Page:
Friday, March 9, 2012

Happy 82nd Birthday Ornette!!!!!!!!

Happy 82nd Birthday Ornette Coleman! 

About a month or so ago, it was probably longer than that but lately time is doing its ole tempus fugit thang --- that always happens come March, when before you know it, the third month of the year has arrived, the weather in this part of the world starts getting warmer, spring begins to put out that special energy, colors return to the ground and tree limbs, and bird songs are heard that haven’t been heard in months…and, as always, I get swept up in all that energy and, look out, I’m getting manic!   Ornette Coleman, the soulful, sometime lonely, sometimes silly, always genius sax voice, of COURSE you were born in early March!!!!

Big highlight for me was seeing/hearing Ornette with the Grateful Dead in December of 1993 at the LA Sports Arena.

Totally unexpected, unbelievably cool, the arena reverberating like I’ve never heard before.   Although it can never capture the exeperience of being there in the moment when it’s happening, here’s a link to the show.   This weekend’s Dead Zone, which is limited to an hour, features a short but sweet birthday celebration for Ornette.

I recorded the show this morning, so that means now academic writing for me today, but straight into the studio.  I’ve made it a daily exercise/practice to write for an hour every morning when I get into my office.   The recent acquisition of an old school sand hour glass, which deserves its own blog post, has been an inspirational prop that is motivating me to work within the boundaries of an hour.  The sand falls for about 62mins, which seems like a productive way of counting an hour….whatever that means.  So, anyway, I went straight into the studio this morning and recorded the Dead Zone.   I’ve grown accustomed to pre-recording the show, as I think I noted in one of my earlier blogs.  It’s cool to listen to the show at home, and the move from Tuesdays to Sundays more or less guaranteed that I wouldn’t be coming up to campus to do the show.  So I pre-record, which creates some interesting challenges in terms of the temporality of the show.  Afterall, the Dead Zone is based on live performances, and the improvisation happening therein.  I go for that when I pre-record, as I did this morning when I decided to stream WKCR’s birthday broadcast, which is happening today (all 24 hrs of this 9th day of March).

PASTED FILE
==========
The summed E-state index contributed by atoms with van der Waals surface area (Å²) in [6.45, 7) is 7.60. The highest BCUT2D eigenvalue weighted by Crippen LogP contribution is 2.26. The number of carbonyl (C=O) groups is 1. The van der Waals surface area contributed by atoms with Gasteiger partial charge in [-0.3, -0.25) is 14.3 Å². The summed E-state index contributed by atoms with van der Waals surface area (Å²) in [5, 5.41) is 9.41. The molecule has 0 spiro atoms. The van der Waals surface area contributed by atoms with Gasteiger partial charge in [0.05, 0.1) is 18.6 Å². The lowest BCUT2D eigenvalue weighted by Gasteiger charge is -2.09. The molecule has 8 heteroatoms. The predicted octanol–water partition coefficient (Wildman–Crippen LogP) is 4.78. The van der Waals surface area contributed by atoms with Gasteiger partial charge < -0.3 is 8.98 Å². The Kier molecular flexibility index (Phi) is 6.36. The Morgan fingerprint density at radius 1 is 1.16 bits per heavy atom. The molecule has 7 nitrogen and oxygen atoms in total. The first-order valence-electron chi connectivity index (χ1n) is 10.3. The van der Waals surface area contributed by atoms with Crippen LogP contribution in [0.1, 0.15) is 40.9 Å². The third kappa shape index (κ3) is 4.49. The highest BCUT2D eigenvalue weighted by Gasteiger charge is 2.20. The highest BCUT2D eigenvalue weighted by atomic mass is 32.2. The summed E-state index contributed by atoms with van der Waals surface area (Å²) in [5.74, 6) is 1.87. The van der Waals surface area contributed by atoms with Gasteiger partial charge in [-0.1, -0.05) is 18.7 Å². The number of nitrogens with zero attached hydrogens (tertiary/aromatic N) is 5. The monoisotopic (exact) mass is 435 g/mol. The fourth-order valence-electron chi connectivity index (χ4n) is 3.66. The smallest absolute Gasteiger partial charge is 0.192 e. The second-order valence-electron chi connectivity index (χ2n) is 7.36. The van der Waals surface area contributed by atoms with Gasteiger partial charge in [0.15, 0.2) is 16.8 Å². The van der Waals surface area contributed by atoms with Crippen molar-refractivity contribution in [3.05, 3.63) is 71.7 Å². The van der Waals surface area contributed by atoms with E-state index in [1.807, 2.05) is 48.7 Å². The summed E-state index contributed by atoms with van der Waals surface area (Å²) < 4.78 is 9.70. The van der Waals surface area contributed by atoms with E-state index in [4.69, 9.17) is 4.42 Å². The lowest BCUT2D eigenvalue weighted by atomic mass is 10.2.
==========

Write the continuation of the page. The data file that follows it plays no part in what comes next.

WKCR is famous for marathon birthday broadcasts, and it was during their two week Coltrane celebration back in 2004 that I was catapulted into the time and space that would carry me through the year of writing Being and Learning.  When they do these broadcasts I try to listen to as much as possible, allowing the marathon tribute to engulf my day(s), so that I become enframed by the music.   I feel connected to Columbia, because I go up that way once a month, and have taught a few classes there, and because of WKCR Columbia feels like the ‘cool’ university in our area.  Urbane U! 

I acknowledge WKCR in my Dead Zone broadcast, and as the stream is playing I overlay it with Ornette and the Dead from the aforementioned ’93 show.  So it’s not entirely….what?  I’m not sure what to call the simulcasting of a show….probably not something FCsquared would appreciate, not to mention WKCR or even the homies at RHU…oh well, it’s not the first and it’s certainly not the last minor transgression that Prof Iguana will make.   Anyway,  I like to think I am doing something in the spirit of Ornette’s experimental and free jazz, which I think is a cool way to honor the genius of his music and his art.  Doesn’t experimentation involve a bit of transgression?  One would think freedom does.  And though I haven’t heard an interview with him, and it’s been awhile since I read Nat Henthoff’s book on jazz, I would be really surprised if Ornette didn’t consider himself a bit transgressive.  Is it a clich√© to say that art is in some ways always transgressive?   I better stop before I start to sound like I’m claiming myself to be an artist!  I heard someone…a slightly delusional colleague of mine…once say that being a producer and host of a radio show on an independent station like WRHU was the equivalent of being an artist.  I was embarrassed for him.   I have no such minor delusions, nor pretentions about the production of the Dead Zone:  it’s mostly documentary work, a kind of ethnomusicology, and, yes, entertainment.

Happy birthday Ornette!!      

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